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Second Opinions for Docs, Second Chances for Patients: Joyce Leach

Joyce Leach, from Clifford Township, PA, survived the fastest-growing human tumor, Burkitt lymphoma, as a child. Surgery and over 100 radiation treatments saved her life but left her heart damaged. Throughout her full life, traveling the globe with her family, she maintained contact with her local cardiologist, Thomas Dzwonczyk, MD, to keep an eye on the damage.

Finally, in 2011, her heart started to show symptoms from the treatments decades before. She experienced episodes of atrial fibrillation in 2011 and by 2013, Joyce started to feel the effects. She was short of breath and extremely tired.

“I felt progressively worse,” Joyce said. “But I put it off. I thought it was the travel to South Carolina twice a month. We were building a home down there and we were busy.”

On May 3, 2014, she couldn’t put it off any longer. She woke up dizzy and one side of her face was drooping. Joyce fell, hit her head on the nightstand and ended up in the hospital, where she was diagnosed with a mini-stroke. As part of her follow-up care, she received a cardiac catheterization, which revealed aortic stenosis—the slow narrowing of the major heart valve over time due to calcium deposits.

Aortic stenosis affects more than six million patients worldwide each year. Once symptoms develop, patients have a high mortality rate, with a 50 percent chance of surviving five years. The only way to change survival is valve replacement, yet, almost 40 percent of patients with aortic stenosis are undergoing “watchful waiting” and not being treated. The most common consequence related to untreated severe aortic stenosis is heart failure and sudden cardiac death. Common symptoms include shortness of breath, dizziness, lightheadedness, and chest pain.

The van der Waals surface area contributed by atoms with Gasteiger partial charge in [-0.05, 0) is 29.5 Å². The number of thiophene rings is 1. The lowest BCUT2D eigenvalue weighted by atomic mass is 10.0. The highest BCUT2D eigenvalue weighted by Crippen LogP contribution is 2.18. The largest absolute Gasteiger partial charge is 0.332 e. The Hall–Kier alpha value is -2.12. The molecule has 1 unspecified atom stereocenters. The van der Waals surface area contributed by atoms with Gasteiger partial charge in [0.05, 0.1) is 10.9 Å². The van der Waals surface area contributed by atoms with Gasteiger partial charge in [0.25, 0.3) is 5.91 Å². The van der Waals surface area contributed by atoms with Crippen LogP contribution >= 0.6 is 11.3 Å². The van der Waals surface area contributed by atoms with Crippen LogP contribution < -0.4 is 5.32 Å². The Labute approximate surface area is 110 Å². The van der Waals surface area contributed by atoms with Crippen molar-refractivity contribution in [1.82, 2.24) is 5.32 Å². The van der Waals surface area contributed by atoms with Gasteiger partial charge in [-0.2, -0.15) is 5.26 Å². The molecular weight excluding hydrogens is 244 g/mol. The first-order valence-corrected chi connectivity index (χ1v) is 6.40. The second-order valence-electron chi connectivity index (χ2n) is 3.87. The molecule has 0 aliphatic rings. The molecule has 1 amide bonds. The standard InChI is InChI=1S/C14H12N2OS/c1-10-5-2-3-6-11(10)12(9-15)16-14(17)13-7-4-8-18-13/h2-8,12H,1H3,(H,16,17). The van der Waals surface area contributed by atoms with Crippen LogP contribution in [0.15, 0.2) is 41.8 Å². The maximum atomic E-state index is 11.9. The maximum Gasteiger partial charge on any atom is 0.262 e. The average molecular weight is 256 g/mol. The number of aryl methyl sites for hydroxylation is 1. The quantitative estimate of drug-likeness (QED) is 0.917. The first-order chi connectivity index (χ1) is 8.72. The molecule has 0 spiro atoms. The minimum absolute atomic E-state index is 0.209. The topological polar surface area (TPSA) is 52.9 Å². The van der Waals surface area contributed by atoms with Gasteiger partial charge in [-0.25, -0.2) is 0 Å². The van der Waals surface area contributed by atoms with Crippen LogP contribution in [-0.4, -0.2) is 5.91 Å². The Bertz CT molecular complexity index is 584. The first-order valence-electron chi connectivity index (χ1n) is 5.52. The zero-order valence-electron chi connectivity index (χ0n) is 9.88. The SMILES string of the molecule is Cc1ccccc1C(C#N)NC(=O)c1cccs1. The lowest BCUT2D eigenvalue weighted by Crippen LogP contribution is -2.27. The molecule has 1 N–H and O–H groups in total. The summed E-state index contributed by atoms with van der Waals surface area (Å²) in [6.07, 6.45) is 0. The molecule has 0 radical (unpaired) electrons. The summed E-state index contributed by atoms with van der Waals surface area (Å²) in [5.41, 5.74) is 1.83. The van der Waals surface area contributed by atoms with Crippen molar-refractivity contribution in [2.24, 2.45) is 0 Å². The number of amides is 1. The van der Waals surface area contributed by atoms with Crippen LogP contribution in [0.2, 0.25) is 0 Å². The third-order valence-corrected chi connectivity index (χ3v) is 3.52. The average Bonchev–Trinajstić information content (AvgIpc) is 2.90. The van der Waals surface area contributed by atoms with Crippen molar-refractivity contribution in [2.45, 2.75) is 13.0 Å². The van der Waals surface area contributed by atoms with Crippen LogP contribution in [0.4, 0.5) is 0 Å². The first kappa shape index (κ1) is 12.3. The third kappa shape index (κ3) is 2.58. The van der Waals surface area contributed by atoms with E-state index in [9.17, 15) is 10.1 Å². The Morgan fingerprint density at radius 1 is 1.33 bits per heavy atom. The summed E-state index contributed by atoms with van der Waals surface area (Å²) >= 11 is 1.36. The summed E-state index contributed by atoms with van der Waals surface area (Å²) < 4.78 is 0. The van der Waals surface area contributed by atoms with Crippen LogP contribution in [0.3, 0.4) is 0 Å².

Joyce’s cardiologist recommended Jefferson. “I heard many good things about Jefferson,” Joyce said. She saw Nicholas Ruggiero, II, MD, Director of Structural Heart Disease and Non-Coronary Interventions at Jefferson. “I fell in love with his demeanor right away,” Joyce said. “I knew this is where I wanted to be.”

Dr. Ruggiero told Joyce that the opening of her aortic valve was very small and not enough blood, and therefore oxygen, was getting pumped into her body. “I was feeling so bad physically,” she said.

“I had to do something to feel better.”

Dr. Ruggiero recommended a transcatheter aortic valve replacement (TAVR). Traditional heart valve replacement requires patients to have an open-heart procedure. A TAVR, however, can be completed utilizing very small openings in either the groin or chest — without the need for open heart surgery. The FDA approved TAVR for patients with aortic stenosis who are deemed inoperable, high-risk, and intermediate-risk for standard valve replacement surgery.

Joyce received her new heart valve on August 29, 2014.

“It was like magic,” she said. “I felt better almost immediately. Before the surgery I was gray. I didn’t realize my skin color had changed. Everyone noticed that the color was back in my skin.”

Before surgery, Joyce had to sleep sitting up and experienced shortness of breath during normal activities like showering. Now, she’s sleeping with one pillow, running up and down the stairs, power walking, and getting back to her golf game.